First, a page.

Chemawa Indian School, in the mid-Willamette Valley north of Salem, is an accredited high school with grades nine through twelve. It is one of four remaining off-reservation boarding schools funded and operated by the Bureau of Indian Education (BIE). Most of the students come from reservations and communities in the ...
Chemawa Indian School Athletics Program
Chemawa Indian School has been a leader in organized athletics in the Willamette Valley since the 1890s, winning state titles in football, basketball, track, cross-country, and basketball. Opened in Forest Grove in 1880 and moved to Salem in 1885, Chemawa was the second off-reservation boarding school in the nation. During its early years, its sports teams competed with high schools, colleges, city leagues, and reservation teams, and they made an important contribution to the development of intramural athletics in western Oregon. Chemawa athletes are primarily from tribes and reservations in the Plains, Southwest, and Northwest, and many are second- and third-generation legacy students at the school.
Chemawa’s athletic programs began in 1894-1895. The most important sports for boys were football, baseball, basketball, and track, and by 1903 the most important girls' team was basketball. Athletics programs at the school were developed to improve the character and health of all students. The boys' program had first, second, and junior teams in football and basketball, and the girls' teams played against college teams, including those at Willamette University.
From the 1890s into the 1920s, a typical season for Chemawa’s boys' teams included football games against the Multnomah Athletic Club, the University of Oregon, Newberg (present-day George Fox University), the Oregon Agricultural College (present-day Oregon State University), the Salem Capital Athletic Club, Salem High School (present-day North Salem High School), and the Sherman Indian School in Riverside, California. In 1902 and 1903, Chemawa athletes traveled to play football games against the University of California at Berkeley and Stanford University and to play baseball teams in Washington and British Columbia. In 1908, the baseball team defeated Columbia University at Chemawa.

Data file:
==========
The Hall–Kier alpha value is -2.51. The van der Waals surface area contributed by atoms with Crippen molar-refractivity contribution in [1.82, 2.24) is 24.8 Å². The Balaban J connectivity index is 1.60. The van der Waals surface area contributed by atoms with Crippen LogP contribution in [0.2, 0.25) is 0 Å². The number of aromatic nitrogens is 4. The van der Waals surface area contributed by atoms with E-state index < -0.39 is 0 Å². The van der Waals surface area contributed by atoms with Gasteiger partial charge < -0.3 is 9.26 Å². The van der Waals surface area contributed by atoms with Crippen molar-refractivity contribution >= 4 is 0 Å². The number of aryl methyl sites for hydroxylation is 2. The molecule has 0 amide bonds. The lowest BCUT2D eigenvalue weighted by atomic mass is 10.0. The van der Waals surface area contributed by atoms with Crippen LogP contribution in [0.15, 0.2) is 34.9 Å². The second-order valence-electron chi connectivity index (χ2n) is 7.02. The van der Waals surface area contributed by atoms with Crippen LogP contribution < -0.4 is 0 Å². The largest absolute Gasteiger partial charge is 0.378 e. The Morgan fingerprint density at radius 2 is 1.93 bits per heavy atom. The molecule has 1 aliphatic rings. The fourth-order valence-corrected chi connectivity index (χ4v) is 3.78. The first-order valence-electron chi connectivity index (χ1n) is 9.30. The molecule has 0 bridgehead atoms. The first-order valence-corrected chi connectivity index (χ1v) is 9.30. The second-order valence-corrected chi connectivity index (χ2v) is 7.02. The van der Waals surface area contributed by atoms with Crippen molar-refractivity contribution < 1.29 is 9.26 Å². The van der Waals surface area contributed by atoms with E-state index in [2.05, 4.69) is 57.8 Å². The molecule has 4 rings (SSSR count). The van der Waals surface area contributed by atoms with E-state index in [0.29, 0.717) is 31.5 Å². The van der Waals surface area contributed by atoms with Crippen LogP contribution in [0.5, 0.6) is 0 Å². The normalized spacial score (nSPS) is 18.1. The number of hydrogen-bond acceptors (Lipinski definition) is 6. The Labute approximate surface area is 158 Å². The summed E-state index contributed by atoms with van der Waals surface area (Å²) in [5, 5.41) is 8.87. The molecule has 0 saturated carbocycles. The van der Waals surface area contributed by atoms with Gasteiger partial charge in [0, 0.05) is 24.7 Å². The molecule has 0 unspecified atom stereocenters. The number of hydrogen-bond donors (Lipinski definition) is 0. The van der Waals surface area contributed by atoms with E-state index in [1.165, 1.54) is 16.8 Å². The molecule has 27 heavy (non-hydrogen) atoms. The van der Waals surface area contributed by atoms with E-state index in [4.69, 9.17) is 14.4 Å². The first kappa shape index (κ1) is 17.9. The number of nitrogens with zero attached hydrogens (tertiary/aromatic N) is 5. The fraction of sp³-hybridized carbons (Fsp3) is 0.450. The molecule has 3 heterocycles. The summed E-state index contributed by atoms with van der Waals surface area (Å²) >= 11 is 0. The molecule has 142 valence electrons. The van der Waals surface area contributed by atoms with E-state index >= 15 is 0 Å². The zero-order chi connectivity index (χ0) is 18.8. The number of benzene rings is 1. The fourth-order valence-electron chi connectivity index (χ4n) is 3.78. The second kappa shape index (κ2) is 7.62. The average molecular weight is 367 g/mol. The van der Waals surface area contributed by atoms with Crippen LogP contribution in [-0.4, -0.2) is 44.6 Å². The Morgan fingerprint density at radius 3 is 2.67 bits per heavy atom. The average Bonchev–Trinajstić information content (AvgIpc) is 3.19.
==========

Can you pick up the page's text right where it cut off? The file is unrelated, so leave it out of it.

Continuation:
During the early years of organized play in western Oregon, athletic teams faced few rules and regulations. For example, age restrictions allowed both alumni and visiting students to play on a school’s team. Chemawa athletes also played for other teams in the area, and the better players were paid to play for city clubs and colleges. This practice ended after 1918 when colleges and high school leagues adopted more stringent rules for amateur sports.
There reportedly were some officiating problems when the Chemawa team played as a visitor. According to the Chemawa American newspaper, some games ended prematurely, with players explaining the rules to officials and calls going against the team. Oregonian headlines labeled Chemawa teams as Reds and Redmen, suggesting that there may have been prejudice against the school’s athletes.
In 1909, Chemawa became part of the Willamette Valley College Basketball League, composed of private colleges in western Oregon (Dallas, Willamette, Philomath, McMinnville, Pacific, and Albany). The Chemawa Basketball League was formed the same year, and games were arranged between the departments at the school. In 1912, Chemawa joined the Salem City Basketball League.
In 1914, the Chemawa football team captured the nonconference title for independent schools in Oregon and went on to challenge the leading collegiate team. Chemawa footballers won the OSAA Class B league title in 1944, with Chief Tommy Thompson (Warm Springs) as head coach and Reuben Sanders (Siletz) as assistant coach. Sanders, who is honored in both the American Indian Hall of Fame and the Oregon Athletic Hall of Fame, was a distinguished player for Chemawa from 1895 to 1918 and a coach from 1911 to 1944. Other celebrated players include Joseph Teabo (Grand Ronde; baseball and football), Robert Service (Clatsop; baseball), Leonard Vivette (Grand Ronde; basketball), Sam Morris (Nez Perce; baseball), and Warren “Lefty Wild Eagle” Wilder (Karok; football).
Other Chemawa teams were also successful. Between 1907 and 1912, the cross-country relay team competed against the Multnomah YMCA in a forty-eight-mile road race from the State Capitol in Salem to the Portland YMCA. Chemawa won the race in its first four years. The boys' cross-country team won championships in 1964, 1972, 1981, and 1986. In the 1930s, Chemawa sponsored an All-Star and All-Americans men’s basketball team of alumni and was involved in town league play. The school won the state basketball championship for the Big Nine League in 1941.
The school was part of the Tri-River Conference League in the 1980s and is in the Pacwest Conference today. Chemawa’s earliest team name on record was the Chemawa Indians. They later were named the Chemawa Braves. The women’s teams are the Lady Braves. The football field is named Reuben Sanders Field in honor of their greatest athlete and coach.
American Indian Athletic Hall of Fame. http://americanindianathletichalloffame.com
Chemawa American Yearbooks (1927-1939). Willamette University Special Collections, Salem, Oregon.
Chemawa American Newspaper (Historic Oregon Newspapers-Online)
Morning Oregonian Newspaper (Historic Oregon Newspapers-Online)
Daily Oregon Journal (Historic Oregon Newspapers-Online)
Charles Larson Collection, Willamette University Special Collections, Salem, Oregon.
Related Historical Records
This entry was last updated on April 7, 2016